TapToTalk is an AAC app that allows nonverbal people to communicate by touching pictures that produce speech that match the picture. TapToTalk can be used on most mobile devices and one person’s album(s) can be uploaded to as many devices as desired. We have found that the cost of TapToTalk Designer ($150) and a mobile device was much less expensive than the AAC devices we had looked at with the school speech therapists.

Anyone who needs a mode of communication would benefit from the TapToTalk app. TapToTalk albums are similar to folder systems where pictures can be sorted into categories and linked to related items so that the user can go right to the word (picture) that they need. Hungry can lead to “breakfast”, “meals”, and “snacks”, and these categories can lead to food choices. The ability to customize pages and albums for one individual is endless! The Designer has many options when creating albums.

TapToTalk can be downloaded as a free app and used as it is. The free app's sample albums are well designed and may be enough for some people to use. We used the free app while I was creating pages in albums using TapToTalk Designer. Designer costs $150. My husband and I felt it was worth every penny to give our daughter the ability to tell us what she wanted, needed, and felt. $150 is a small price to pay to change someone’s life for the better and give them a voice.

TapToTalk Designer allows the “programmer” to customize the albums to meet the needs of the individual user. There are multitudes of ways to find the right picture to use for personalized communication needs. The TapToTalk picture library contains over 2,600 pictures from several different categories. Pictures can also be uploaded from personal computer libraries and pictures can be taken on your device or from the internet, and uploaded onto TapToTalk. There are many options for adding speech to each picture as well. TapToTalk is available in many different languages and in many different English accents, but because you can record your own voice, TapToTalk albums can be created in any language. You can change and update albums and pages as your child or adult person’s needs change. TapToTalk grows with your child.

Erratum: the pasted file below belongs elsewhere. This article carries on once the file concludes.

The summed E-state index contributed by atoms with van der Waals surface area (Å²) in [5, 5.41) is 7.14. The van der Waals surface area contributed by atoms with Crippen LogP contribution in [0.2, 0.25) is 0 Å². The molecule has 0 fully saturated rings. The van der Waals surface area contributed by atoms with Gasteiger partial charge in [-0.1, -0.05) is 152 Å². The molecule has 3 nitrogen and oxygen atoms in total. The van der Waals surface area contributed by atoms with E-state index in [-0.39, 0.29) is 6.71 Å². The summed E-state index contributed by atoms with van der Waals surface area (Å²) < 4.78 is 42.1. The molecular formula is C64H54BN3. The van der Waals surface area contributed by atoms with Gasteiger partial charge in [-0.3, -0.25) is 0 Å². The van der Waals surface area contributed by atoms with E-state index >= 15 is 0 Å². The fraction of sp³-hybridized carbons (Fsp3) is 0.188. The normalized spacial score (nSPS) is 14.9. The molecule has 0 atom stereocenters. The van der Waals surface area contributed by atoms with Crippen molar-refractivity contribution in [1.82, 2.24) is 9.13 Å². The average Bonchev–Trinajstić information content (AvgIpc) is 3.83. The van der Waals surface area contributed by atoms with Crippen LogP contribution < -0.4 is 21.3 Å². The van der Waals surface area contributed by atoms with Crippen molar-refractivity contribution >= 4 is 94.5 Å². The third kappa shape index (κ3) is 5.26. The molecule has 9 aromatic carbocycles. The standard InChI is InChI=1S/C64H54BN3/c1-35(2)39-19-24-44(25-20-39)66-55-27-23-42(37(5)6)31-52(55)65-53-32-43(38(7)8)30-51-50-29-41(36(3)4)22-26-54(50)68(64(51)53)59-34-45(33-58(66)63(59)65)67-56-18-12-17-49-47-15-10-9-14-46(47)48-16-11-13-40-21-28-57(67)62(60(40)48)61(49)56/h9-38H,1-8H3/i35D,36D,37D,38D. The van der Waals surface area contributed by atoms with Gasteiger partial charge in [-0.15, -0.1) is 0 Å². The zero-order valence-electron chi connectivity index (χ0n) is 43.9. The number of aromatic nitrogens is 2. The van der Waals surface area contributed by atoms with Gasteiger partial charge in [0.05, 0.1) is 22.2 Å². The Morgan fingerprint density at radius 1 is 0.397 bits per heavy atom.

TapToTalk has given Kaitlyn, now 16, a way of communicating with us that has changed all of our lives; it is her voice. I still remember the first time Kaitlyn used her TapToTalk and told the waitress at a restaurant that she wanted a cheeseburger and french fries, she beamed with pride and I was in tears.

Thursday, May 8, 2014

Happy Mother's Day to TapToTalk Moms

Dear TapToTalk Mom,

It has been our privilege to get to know hundreds of you over the years. A few face-to-face, more over the phone, and even more in email conversations, mom blogs and on Facebook. Nine out of ten of the parents we have contact with are moms.

You told us that when you found out you had a special needs child, your life changed in ways you'd never imagined. You found the strength and courage to carry on, to figure out how to get your child's needs met in a world that often did not seem to be able to respond, or even want to. Love is indeed a powerful force.

When we designed TapToTalk, you and your child were on our minds. We wanted to give you a tool to help your child communicate that was affordable and that your child would want to use. Now, we hear from you all the time. You tell us what we are doing right and what we need to improve. Your voice is heard in every one of our meetings, as we make decisions. We call it the TapToTalk Mom Test: “How will this work for the moms?”